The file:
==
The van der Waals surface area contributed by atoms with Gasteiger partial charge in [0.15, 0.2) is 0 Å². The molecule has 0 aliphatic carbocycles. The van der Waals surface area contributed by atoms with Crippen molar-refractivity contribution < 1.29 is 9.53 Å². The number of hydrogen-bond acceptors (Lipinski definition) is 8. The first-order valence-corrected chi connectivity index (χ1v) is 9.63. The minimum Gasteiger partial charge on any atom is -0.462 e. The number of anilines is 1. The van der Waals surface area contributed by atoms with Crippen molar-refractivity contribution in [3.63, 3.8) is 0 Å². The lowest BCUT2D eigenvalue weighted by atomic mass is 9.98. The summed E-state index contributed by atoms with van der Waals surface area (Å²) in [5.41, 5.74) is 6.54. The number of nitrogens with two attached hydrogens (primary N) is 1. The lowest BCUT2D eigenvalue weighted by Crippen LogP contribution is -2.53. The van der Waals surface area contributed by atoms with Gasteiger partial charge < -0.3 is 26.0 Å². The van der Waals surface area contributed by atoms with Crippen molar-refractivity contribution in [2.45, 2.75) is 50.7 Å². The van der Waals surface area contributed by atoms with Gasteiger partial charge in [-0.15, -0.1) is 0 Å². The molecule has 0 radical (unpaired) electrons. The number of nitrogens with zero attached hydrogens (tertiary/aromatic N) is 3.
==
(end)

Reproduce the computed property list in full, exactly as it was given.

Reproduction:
The van der Waals surface area contributed by atoms with Gasteiger partial charge in [0.15, 0.2) is 0 Å². The molecule has 0 aliphatic carbocycles. The van der Waals surface area contributed by atoms with Crippen molar-refractivity contribution < 1.29 is 9.53 Å². The number of hydrogen-bond acceptors (Lipinski definition) is 8. The first-order valence-corrected chi connectivity index (χ1v) is 9.63. The minimum Gasteiger partial charge on any atom is -0.462 e. The number of anilines is 1. The van der Waals surface area contributed by atoms with Crippen molar-refractivity contribution in [3.63, 3.8) is 0 Å². The lowest BCUT2D eigenvalue weighted by atomic mass is 9.98. The summed E-state index contributed by atoms with van der Waals surface area (Å²) in [5.41, 5.74) is 6.54. The number of nitrogens with two attached hydrogens (primary N) is 1. The lowest BCUT2D eigenvalue weighted by Crippen LogP contribution is -2.53. The van der Waals surface area contributed by atoms with Gasteiger partial charge < -0.3 is 26.0 Å². The van der Waals surface area contributed by atoms with Crippen molar-refractivity contribution in [2.45, 2.75) is 50.7 Å². The van der Waals surface area contributed by atoms with Gasteiger partial charge in [-0.15, -0.1) is 0 Å². The molecule has 0 radical (unpaired) electrons. The number of nitrogens with zero attached hydrogens (tertiary/aromatic N) is 3.